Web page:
An edited version of this letter will be going to the Newtown Bee.
The Newtown Democratic Town Committee is deeply disturbed by the hurtful letter from Legislative Council member Cathy Reiss. At best, she did not seriously think through the implications and errors of what she was writing, failing to comprehend the offensive and racist nature of such writing. She should apologize.
Author of How to Be an Antiracist, National Book Award-winning author Ibram X. Kendi says, “The heartbeat, historically, of racism has been denial…” Ms. Reiss’ words indicate her denial.
“Systemic (or structural) racism” is defined by NAACP President Derrick Johnson as “the systems and structures that have procedures or processes that disadvantage African Americans.”
Ms. Reiss claims there can be no systemic racism because “Americans voted for a black man to be president-twice (his name is Barack Obama) and Oprah Winfrey is a billionaire. In 1960, there were several wealthy African Americans in Alabama.” According to Reiss’ logic, there would be no systemic racism in the Jim Crow South. We still see evidence of systems and structures that have disadvantaged Blacks in today’s America. Consider:
- In 2016, at $171,000, the net worth of a typical white family was nearly ten times greater than that of a Black family ($17,150). (McIntosh, et. al, Examining the Black-White Wealth Gap, Brookings Institute, 2/27/2020).
- The student loan gap between whites and African Americans has continued to grow: Black college graduates have nearly $25,000 more student loan debt: an average of $52,726 in student debt, compared to $28,006 for the typical White bachelor’s graduate. (White House Initiative on Educational Excellence for African Americans)
- There is also significant racial disparity seen in higher education. There are serious inequities even among students who do graduate from college. Using federal data on the type of credentials students earn and the majors they study, this analysis finds that, compared with white students, black and Hispanic graduates are far more likely to have attended for-profit colleges and less likely to have attended four-year public or nonprofit institutions. Black and Hispanic graduates also generally have attended institutions that have less money to spend on offering a quality education. And they are significantly underrepresented in important fields such as engineering and education, mathematics and statistics, and the physical sciences. (Libassi, CJ. The Neglected College Race Gap: Racial Disparities Among College Completers, Center for American Progress, 5/18/2018).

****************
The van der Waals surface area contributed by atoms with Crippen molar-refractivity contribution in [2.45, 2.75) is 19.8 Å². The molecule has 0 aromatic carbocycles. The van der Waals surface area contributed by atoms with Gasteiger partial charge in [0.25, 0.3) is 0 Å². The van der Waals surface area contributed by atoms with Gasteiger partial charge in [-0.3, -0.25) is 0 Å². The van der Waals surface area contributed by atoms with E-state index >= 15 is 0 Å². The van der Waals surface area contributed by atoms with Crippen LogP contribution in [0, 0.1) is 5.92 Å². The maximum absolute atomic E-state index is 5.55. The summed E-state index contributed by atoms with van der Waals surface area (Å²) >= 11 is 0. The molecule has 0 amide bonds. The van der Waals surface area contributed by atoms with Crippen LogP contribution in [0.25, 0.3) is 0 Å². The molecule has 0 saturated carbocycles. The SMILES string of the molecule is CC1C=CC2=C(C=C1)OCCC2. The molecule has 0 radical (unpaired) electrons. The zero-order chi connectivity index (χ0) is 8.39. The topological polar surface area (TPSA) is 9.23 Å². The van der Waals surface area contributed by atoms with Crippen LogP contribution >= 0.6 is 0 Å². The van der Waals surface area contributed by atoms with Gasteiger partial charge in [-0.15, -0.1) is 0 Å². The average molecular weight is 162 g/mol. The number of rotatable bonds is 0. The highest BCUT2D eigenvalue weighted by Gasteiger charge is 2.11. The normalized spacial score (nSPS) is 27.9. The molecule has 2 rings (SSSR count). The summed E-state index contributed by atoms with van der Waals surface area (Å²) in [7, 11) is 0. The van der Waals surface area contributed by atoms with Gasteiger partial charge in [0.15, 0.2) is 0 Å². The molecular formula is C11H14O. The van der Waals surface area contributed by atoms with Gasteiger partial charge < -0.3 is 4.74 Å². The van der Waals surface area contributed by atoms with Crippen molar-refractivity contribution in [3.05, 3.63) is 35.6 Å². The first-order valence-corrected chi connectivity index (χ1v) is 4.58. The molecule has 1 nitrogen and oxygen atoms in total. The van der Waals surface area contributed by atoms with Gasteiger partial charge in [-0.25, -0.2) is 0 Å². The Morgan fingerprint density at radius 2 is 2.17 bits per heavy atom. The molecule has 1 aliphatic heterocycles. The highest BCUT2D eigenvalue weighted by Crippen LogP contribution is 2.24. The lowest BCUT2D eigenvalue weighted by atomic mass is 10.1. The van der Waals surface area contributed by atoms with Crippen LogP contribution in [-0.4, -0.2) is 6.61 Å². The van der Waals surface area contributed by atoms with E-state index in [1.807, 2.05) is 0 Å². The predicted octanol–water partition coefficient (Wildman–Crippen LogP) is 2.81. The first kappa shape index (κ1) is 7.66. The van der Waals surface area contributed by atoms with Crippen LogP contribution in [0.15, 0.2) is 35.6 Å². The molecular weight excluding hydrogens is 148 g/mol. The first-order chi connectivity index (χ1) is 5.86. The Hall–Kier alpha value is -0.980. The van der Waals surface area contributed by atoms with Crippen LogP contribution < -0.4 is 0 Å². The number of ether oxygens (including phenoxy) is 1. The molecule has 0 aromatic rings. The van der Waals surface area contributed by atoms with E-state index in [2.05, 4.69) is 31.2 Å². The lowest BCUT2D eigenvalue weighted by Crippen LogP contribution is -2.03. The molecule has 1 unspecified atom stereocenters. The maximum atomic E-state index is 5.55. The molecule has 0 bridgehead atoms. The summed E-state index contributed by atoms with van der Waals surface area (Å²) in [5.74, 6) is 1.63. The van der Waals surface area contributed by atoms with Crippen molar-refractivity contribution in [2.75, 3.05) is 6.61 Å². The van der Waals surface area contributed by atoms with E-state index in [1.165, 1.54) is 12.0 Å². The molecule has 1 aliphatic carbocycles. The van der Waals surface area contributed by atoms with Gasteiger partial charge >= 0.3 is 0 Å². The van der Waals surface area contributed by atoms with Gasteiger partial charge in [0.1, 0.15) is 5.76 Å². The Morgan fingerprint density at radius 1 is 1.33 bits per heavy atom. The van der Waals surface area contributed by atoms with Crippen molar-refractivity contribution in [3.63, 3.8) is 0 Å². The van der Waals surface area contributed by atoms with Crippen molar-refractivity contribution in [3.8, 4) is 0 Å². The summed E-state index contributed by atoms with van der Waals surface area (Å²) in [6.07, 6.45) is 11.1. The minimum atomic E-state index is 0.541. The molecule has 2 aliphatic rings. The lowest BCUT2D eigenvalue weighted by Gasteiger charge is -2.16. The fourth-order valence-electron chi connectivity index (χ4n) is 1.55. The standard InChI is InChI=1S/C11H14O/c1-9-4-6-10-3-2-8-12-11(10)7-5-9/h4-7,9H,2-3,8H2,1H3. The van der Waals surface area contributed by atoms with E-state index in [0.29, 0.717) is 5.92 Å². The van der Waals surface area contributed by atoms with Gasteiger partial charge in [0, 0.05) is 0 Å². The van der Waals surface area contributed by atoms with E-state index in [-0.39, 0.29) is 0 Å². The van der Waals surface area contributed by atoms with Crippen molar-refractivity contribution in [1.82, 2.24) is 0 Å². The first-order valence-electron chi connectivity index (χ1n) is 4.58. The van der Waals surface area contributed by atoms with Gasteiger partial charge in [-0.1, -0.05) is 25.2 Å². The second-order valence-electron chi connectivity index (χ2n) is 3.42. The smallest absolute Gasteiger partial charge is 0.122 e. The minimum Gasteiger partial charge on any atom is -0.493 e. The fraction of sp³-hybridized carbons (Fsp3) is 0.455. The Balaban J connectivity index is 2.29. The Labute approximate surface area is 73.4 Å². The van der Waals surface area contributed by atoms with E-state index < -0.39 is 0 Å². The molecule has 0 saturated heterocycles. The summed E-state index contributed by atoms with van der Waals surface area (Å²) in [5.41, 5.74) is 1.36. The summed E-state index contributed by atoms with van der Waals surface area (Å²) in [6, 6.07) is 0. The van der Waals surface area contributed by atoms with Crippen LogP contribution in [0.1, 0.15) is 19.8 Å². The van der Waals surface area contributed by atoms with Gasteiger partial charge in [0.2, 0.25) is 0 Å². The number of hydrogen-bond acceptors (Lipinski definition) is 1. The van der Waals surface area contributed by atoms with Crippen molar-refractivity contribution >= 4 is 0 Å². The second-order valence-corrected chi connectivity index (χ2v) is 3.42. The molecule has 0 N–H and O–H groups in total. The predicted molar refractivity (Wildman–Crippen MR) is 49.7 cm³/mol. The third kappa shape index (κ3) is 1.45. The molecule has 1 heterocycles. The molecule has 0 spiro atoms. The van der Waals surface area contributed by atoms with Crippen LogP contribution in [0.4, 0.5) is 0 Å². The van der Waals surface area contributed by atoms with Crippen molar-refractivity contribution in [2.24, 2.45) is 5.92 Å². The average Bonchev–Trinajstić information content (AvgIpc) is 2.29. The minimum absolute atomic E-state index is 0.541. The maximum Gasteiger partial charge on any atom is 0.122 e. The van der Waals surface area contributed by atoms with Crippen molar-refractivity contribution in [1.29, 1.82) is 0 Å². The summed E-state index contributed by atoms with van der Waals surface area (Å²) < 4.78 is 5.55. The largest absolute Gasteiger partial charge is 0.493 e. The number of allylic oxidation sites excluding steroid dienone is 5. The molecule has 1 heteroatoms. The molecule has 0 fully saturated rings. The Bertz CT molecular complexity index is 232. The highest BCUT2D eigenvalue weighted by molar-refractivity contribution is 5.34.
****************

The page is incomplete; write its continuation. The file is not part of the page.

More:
- In 2019, 9.8% of non-Hispanic whites were uninsured, while 14.8% of Blacks were uninsured. (Rudden, Jennifer, Percentage of Americans Without Health Insurance by Ethnicity 2010-219, Statista.com).
- The unemployment and underemployment rates between whites and African Americans remain significant even in prosperous times. From January 1972 to December 2019, the U.S. Bureau of Labor Statistics reflected the Black unemployment rate to be twice or more than that of whites.
Painfully, Ms. Reiss excuses the scourge of American slavery with the same traitorous Confederate argument that it was “a world practice since at least 6800 BC.” She proceeds to claim the worldwide Black Lives Matter movement is “more a Marxist movement than a civil rights movement.” Despite loose Marxist roots amongst a few organizers, BLM is a worldwide civil rights movement with the obvious objectives of democratic and constitutional systemic changes for racial equality.
The rest of the quote from Ibram X. Kendi is “…the heartbeat of antiracism is confession, is admission, is acknowledgment, is the willingness to be vulnerable, is the willingness to identify the times in which we are being racist, is to be willing to diagnose ourselves and our policies and our countries. . .to be antiracist is to admit when we are being racist.”
We hope Ms. Reiss and like-minded Newtowners consider these words. Newtown deserves better.
Also please read the following letters from DTC members and friends.
Its Never Too Late by Connie Cooper
Confederate Statues by Richard Eigen
Find Hope and Courage in Activism by Jordana Bloom
A Long Way to Go by Betsy Litt
What Matters by Lea Embree
Lets Move Forward by Jessica Plouffe
Elected Officials Must Set the Bar High by Cara Reilly